Also selling accounts/games opens up a lot of risks for piracy. How would Steam be able to tell if you kept a backup of the games' files on a separate media after you sold it?

Avatar image for Jinzo_111887

@mav_destroyer Time bomb DRM, perhaps. Parts of Valve's games break over time, meaning you'll have to sign in again to redownload those parts. That would be a good time to check your purchase list for steam products. and decide if you can redownload the parts or not. Thing is, this has been known to glitch, too.

Avatar image for Blue_Tomato

Building an auction house is not that easy, why would Valve put a lot of money and efforts into making this if it would actually decrease the sales of their full priced games?

I know I and a lot of others would simply just play through games, then sell it immediately after finishing it.

Avatar image for Jinzo_111887

@Blue_Tomato Because they have to do so to legally sell digital games in Europe. Businesses have to obey laws too, you know.

Avatar image for bloody-hell

This "problem" is not Steam specific - If you buy a game on a platform that SPECIFICALLY does not allow you to re-sell the game after you bought it (it's clearly stated in the EULA), but you plan on re-selling the game when you're done playing it, then DON'T BUY IT on that platform.

If your only reason to do that is because the game is too expensive, then wait for a sale, it takes about 6 to 12 months after a games release for it to drop -50% to -75% in price and buying a game for around 7,50 EUR to 15 EUR does not make me want to re-sell it anytime anyways. (even if I don't like it or have no use for it anymore)

I don't see a problem Valve specific here and that group could redirect their lawsuit towards the entirety of the gaming industry perhaps, because every account-bound game you buy which requires online activation (aka "Online DRM") must not be re-sold. (if that's in the EULA)

Lawsuits like this should be fun in combination with EA's, UbiSoft's and other's plans of "gaming as a service", where all you "buy" (full price) is just a usage permission which can be revoked at any time for any reason, locking you out of all your games. (best example EA's "Origin" platform - one bad forum post, caught cheating in any game or just being randomly accused of anything and access to all your bought games is denied)

Please, by all means, extend that lawsuit on the entirety of the gaming industry, because by Mr. Elbrecht's logic : "If I pay full price for SimCity (2013) why am I not allowed to do with it what I want" (play it offline, mod it, etc.) -> Because it's still their product and you have to follow their rules if you want to use it.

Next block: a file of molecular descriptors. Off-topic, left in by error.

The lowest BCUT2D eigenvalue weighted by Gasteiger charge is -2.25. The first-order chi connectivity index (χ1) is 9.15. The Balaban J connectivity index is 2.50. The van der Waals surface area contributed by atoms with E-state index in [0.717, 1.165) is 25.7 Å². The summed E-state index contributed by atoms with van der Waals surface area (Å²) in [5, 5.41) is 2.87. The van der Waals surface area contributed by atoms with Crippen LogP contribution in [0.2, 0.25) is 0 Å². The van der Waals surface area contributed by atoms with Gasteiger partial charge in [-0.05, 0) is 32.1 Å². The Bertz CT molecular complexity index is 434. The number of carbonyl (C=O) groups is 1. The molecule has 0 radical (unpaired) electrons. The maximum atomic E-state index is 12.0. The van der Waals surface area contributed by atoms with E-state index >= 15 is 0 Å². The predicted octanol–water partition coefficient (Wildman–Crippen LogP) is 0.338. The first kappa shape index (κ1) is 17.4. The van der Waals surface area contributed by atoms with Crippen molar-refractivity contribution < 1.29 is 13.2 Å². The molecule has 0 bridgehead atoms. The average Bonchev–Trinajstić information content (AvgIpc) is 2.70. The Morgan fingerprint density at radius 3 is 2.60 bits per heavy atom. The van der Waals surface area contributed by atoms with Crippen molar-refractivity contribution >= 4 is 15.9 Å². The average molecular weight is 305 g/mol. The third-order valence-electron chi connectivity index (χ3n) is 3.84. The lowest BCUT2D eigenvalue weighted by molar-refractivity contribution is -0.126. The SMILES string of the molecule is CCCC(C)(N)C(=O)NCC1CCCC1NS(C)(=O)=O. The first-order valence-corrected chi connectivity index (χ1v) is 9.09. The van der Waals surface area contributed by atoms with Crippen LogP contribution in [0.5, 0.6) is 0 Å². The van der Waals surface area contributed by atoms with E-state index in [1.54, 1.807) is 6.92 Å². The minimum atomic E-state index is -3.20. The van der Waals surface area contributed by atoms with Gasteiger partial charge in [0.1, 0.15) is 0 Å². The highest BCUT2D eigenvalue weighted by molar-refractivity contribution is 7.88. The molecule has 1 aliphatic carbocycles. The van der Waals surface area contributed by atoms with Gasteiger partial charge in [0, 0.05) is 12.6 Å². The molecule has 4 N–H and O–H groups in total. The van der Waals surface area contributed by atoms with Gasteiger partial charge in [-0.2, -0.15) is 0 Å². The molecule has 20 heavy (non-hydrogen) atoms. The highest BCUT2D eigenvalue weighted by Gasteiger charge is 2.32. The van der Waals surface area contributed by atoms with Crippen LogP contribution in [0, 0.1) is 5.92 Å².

Avatar image for IRUNSTREETS

It would be nice to have a "thing" on steam where the users can put what they want to sell from their account and let it there with a price set. Everybody should be able to see the prices and the games offered. When someone pays for your game they would use steam wallet. This should be done automatically. When you receive the money in your steam wallet your game should disappear from your Library. This will not make Valve weak because people will use those steam wallets to buy from them further. Maybe to make things good to valve a tax of 1% 2% 3% of the received price should go to them for hosting their service. In the old days your paid for a game, played it, sold it. Now you pay 50 bucks for games that are account bound and after a while they just "sit there gathering dust."

Avatar image for so_hai

Oh really? And how many copies can I sell of the files that I own?

Avatar image for smkfreak

i do think they have a point. It's not like that the system couldn't be implemented, you should be able to re-sell your game, and after that you would no longer have access to it on your account. The only problem I see is how do you regulate the prices, since it is user-based. The issue of not having this implemented is with the game companies themselves, since they are not making money on used-game sales , I do not think they are quite keen on the idea of having digitally distributed games resalable.

Avatar image for gameguy182

I think people should be able to trade games on steam any way they want but re-selling digital content sounds ridiculous.

Avatar image for jhcho2